This morning, as usual, Danny and I were chatting over coffee. The night before he’d had a call from a good friend and he was saying how much he’d enjoyed it. I can’t remember now how we circled around to it, but for some reason, he said something about the terrible circumstances of his childhood and how far he’d come in life.
My thoughts drifted to a meme I’d seen the day before on Good Friday.
It’s Friday… Peter is asleep. Judas has betrayed him. Mary is crying. Hope is lost. Death has won. Satan is laughing. Jesus is buried. A soldier stands guard. A rock is rolled into place… but Sunday is coming.
I tried to imagine how low that moment must have been for Jesus’ followers? They’d lived amongst each other for years. They’d shared laughter and tears. They’d been witness to amazing miracles. They’d heard soul-changing sermons that they’d struggled to understand. And they loved Him. He was their Messiah.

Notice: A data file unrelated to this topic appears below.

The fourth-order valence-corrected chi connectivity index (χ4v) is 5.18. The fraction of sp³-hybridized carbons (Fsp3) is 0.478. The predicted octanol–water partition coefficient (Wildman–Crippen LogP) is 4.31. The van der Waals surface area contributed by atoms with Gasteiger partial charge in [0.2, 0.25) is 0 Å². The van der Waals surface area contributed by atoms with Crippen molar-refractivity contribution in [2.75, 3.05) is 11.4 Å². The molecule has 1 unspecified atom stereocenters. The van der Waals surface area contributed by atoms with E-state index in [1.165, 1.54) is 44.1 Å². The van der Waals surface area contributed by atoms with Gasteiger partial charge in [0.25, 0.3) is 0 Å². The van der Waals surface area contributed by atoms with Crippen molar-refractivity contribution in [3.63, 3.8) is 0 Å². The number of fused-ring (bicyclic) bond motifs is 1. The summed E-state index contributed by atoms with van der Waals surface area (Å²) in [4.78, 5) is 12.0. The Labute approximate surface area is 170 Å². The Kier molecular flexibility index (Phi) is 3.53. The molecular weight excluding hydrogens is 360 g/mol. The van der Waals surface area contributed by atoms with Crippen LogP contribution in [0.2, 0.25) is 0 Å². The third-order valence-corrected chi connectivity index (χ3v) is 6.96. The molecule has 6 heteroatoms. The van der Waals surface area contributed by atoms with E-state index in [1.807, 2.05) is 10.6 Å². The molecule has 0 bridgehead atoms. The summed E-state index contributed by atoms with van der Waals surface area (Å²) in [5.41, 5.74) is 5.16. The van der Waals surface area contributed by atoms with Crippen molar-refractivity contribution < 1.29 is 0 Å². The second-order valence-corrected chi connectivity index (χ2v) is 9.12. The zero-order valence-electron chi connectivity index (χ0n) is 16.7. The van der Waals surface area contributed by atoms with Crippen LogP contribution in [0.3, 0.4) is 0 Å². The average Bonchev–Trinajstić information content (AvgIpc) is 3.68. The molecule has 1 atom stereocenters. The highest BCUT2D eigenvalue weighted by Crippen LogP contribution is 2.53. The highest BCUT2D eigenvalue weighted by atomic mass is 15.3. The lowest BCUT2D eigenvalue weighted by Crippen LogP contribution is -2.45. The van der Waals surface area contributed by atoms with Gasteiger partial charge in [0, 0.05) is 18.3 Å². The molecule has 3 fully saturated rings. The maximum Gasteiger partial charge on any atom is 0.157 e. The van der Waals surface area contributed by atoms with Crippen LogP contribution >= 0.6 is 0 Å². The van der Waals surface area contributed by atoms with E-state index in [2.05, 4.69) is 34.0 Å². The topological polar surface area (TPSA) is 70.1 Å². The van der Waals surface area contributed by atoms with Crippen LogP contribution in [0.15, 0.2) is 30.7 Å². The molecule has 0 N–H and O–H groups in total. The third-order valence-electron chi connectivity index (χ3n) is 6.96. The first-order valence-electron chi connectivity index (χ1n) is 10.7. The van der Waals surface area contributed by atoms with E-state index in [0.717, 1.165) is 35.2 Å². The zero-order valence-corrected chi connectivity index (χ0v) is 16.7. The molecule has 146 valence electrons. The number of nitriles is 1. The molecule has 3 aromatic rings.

And now he was dead. He’d been beaten and scourged, endured a tortuous march to the site where he was then killed brutally. The person they’d come to place all of their faith in was gone. And they still couldn’t understand the glory that was to come. They couldn’t even believe it would come.
What a hopeless moment that must have been, their hearts broken. And they must have been terrified that their fate might also be to die just the way their Master had. Three days was all they had to wait for the ultimate triumph of that suffering… but it was coming.
And on that day, that third day, he finally appeared to them and said, “Peace be with you.”
Every single bad in our lives… every single tear shed… every single pain and trauma… the Lord turns to greatness. He makes triumph of pain.
In 1995, right out of high school, I was lucky enough to get a job at a museum attached to the college I was attending. It was a phenomenal place and I came to enjoy it. My boss was mesmerizing to me. He’d built a place that could tell the history of my hometown in a way that was vibrant and entertaining instead of dry and boring.